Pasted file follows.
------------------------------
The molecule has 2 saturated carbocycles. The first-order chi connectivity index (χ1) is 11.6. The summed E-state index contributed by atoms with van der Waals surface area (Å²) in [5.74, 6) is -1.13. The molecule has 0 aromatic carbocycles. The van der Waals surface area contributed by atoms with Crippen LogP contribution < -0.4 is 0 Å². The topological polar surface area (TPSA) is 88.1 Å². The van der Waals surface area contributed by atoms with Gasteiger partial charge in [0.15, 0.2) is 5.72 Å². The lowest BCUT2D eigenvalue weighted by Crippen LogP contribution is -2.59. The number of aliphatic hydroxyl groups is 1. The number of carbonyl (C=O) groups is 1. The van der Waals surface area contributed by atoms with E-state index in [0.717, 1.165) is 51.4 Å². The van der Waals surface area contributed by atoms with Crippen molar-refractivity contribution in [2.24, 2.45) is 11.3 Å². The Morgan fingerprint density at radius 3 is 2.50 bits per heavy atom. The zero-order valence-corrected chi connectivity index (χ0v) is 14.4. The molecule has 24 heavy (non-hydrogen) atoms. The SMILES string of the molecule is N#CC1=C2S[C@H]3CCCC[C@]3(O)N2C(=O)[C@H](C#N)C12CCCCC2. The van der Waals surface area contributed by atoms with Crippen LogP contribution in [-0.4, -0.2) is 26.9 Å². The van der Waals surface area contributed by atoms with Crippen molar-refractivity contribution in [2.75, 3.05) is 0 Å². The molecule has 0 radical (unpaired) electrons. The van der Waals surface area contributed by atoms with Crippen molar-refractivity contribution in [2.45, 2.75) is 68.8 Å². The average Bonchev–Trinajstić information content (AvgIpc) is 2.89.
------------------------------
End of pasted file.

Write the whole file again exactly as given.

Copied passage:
The molecule has 2 saturated carbocycles. The first-order chi connectivity index (χ1) is 11.6. The summed E-state index contributed by atoms with van der Waals surface area (Å²) in [5.74, 6) is -1.13. The molecule has 0 aromatic carbocycles. The van der Waals surface area contributed by atoms with Crippen LogP contribution < -0.4 is 0 Å². The topological polar surface area (TPSA) is 88.1 Å². The van der Waals surface area contributed by atoms with Gasteiger partial charge in [0.15, 0.2) is 5.72 Å². The lowest BCUT2D eigenvalue weighted by Crippen LogP contribution is -2.59. The number of aliphatic hydroxyl groups is 1. The number of carbonyl (C=O) groups is 1. The van der Waals surface area contributed by atoms with E-state index in [0.717, 1.165) is 51.4 Å². The van der Waals surface area contributed by atoms with Crippen molar-refractivity contribution in [2.24, 2.45) is 11.3 Å². The Morgan fingerprint density at radius 3 is 2.50 bits per heavy atom. The zero-order valence-corrected chi connectivity index (χ0v) is 14.4. The molecule has 24 heavy (non-hydrogen) atoms. The SMILES string of the molecule is N#CC1=C2S[C@H]3CCCC[C@]3(O)N2C(=O)[C@H](C#N)C12CCCCC2. The van der Waals surface area contributed by atoms with Crippen LogP contribution in [-0.4, -0.2) is 26.9 Å². The van der Waals surface area contributed by atoms with Crippen molar-refractivity contribution in [2.75, 3.05) is 0 Å². The molecule has 0 radical (unpaired) electrons. The van der Waals surface area contributed by atoms with Crippen molar-refractivity contribution in [2.45, 2.75) is 68.8 Å². The average Bonchev–Trinajstić information content (AvgIpc) is 2.89.